Supporting Birth Diversity means…

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We here at stillbirthday support birth & bereavement diversity.



Embracing our similarities while celebrating our differences.

Birth Diversity

  • Every mother has a right to her own interpretation of her own experiences.
  • We are prepared to validate and support to the depths of our well, and for us, this begins with the acknowledgement that birth occurs in any trimester, and it follows through by slowing down, asking questions, and validating the mother and family as we mirror back to them their interpretation so that we can best support them.
  • We support birth – all birth.  This includes:
    • uncomplicated, uneventful live birth, and all related birth plans and decisions.
    • NICU, adoption, surrogacy, ART, birth trauma, pregnancy and infant loss.
  • Our experiences of birth and of bereavement are profoundly intimate and personal, and yet they have an irrefutable influence on our family, our community and even our global culture.  Supporting Birth Diversity means to hold these truths with reverence.
  • We provide support prior to, during and after birth in any trimester and in any outcome.
  • Every bereaved individual has the right and the potential to give birth to healing.

Bereavement Diversity

  • Supporting bereavement diversity is intricately and intrinsically connected to supporting birth diversity, because of the inclusion of giving birth to healing and mothering our mourning.
  • Pregnancy and infant loss knows no boundaries.  It touches every continent, culture and community.  We aim to do the same.
  • We have an extensive network of support resources for bereaved families as they become pregnant with grief, as they labor toward healing, and as they learn how to parent their mourning by providing it with both the permission and discipline it needs to stay healthy.

“When a woman conceives her true self, a miracle occurs and life around her begins again.” 

~Marianne Williamson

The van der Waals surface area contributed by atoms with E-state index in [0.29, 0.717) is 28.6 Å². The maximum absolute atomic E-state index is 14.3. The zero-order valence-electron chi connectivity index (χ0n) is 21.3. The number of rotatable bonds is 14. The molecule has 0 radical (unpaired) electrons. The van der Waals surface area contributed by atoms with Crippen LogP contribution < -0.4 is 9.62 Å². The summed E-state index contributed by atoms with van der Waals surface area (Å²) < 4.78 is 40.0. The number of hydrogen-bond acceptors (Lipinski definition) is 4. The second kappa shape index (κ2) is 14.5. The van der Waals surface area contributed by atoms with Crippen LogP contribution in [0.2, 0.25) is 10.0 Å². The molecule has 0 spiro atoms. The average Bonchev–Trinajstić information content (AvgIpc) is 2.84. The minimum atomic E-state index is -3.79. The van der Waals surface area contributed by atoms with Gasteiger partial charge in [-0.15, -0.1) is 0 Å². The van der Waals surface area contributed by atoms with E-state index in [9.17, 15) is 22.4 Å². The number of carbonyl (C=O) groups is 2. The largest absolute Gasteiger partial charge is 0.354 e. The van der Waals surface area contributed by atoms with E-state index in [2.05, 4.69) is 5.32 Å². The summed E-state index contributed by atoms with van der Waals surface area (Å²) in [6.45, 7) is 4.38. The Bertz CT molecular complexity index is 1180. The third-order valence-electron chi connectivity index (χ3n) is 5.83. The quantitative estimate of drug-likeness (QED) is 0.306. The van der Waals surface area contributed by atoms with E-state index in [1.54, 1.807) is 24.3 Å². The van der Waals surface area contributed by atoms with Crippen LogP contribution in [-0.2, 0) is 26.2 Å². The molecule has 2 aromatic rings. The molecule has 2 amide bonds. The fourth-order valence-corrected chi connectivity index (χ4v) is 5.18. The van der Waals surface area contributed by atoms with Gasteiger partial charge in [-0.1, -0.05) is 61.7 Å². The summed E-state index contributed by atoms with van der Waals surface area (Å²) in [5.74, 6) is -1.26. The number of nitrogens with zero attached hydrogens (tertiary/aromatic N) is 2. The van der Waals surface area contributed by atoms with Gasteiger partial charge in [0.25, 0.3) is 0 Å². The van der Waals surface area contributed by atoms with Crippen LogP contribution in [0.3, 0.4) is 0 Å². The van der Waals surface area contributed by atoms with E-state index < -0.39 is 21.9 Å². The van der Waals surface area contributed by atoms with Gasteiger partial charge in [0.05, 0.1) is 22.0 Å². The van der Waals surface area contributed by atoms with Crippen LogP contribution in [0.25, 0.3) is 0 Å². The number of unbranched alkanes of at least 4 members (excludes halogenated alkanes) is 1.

Get Involved

Send your photo to:, to be added here!  Show in your photo what SBD means to you:

  • Supporting Birth Diversity
  • Supporting Bereavement Diversity
  • Stillbirthday Birth & Bereavement Doula
  • A pregnancy loss is still a birthday
  • StillBirthDay

Supporting Birth Diversity means…



“…my family is diverse, and, I know the diverse ways that God used to knit our family together.” 







“…supporting my birth choices. 

These photos were taken while I was 8cm dilated during the homebirth of our youngest son.”

My oldest son (my rainbow baby) is loved and raised by my husband as if he is his own.  Our daughters were grafted into our family tree by adoption.  Our two younger sons are the fruit of my womb after a successful vasectomy reversal. My two photographs shared here (with photographer credit) represent birth diversity.





“…respecting that alternative families are families.”

beautifulThe first SBD doula I contacted was open, inquisitive, and supportive.  She gave me a wealth of information, resources, knowledge, time and love.  She was very upfront that our family wasn’t one she was morally comfortable or familiar with supporting, but she was willing to learn where she could stretch her own boundaries through seeing my needs.  She referred us to another doula when the time was right for all of us, but she supported us very well up until then, and she met with us several times afterward, and so did the other doula, who was also great.  They both gave my partner and I so much, but it was the support of the first doula that stood out to me the most.  She really impacted me, and that impacted my labor and birth.  I am very pleased.

{photo source}






“…honoring that NICU grief is real.”

I had 3 Trisomy babies pass away. Micah passed away in the womb – Sophia lived 23 days – & Angel passed away in the womb. I do not have any images of Angel, unfortunately.




“…the birth of my beloved, deceased son, Arik, at 27 weeks gestation, is still a birth.”









“…including the whole family and never forgetting any child no matter how small.”   This is set up in our home so we can all go to it whenever we need to. Elizabeth was stillborn at 7 months gestation and Zeth was stillborn at 23 weeks gestation.





 “…my husband can still adopt my baby who was born through miscarriage before we met and married.”






 “…I can speak the truth, that my midwife failed us, and here is a place I am really heard and finally not shunned.”

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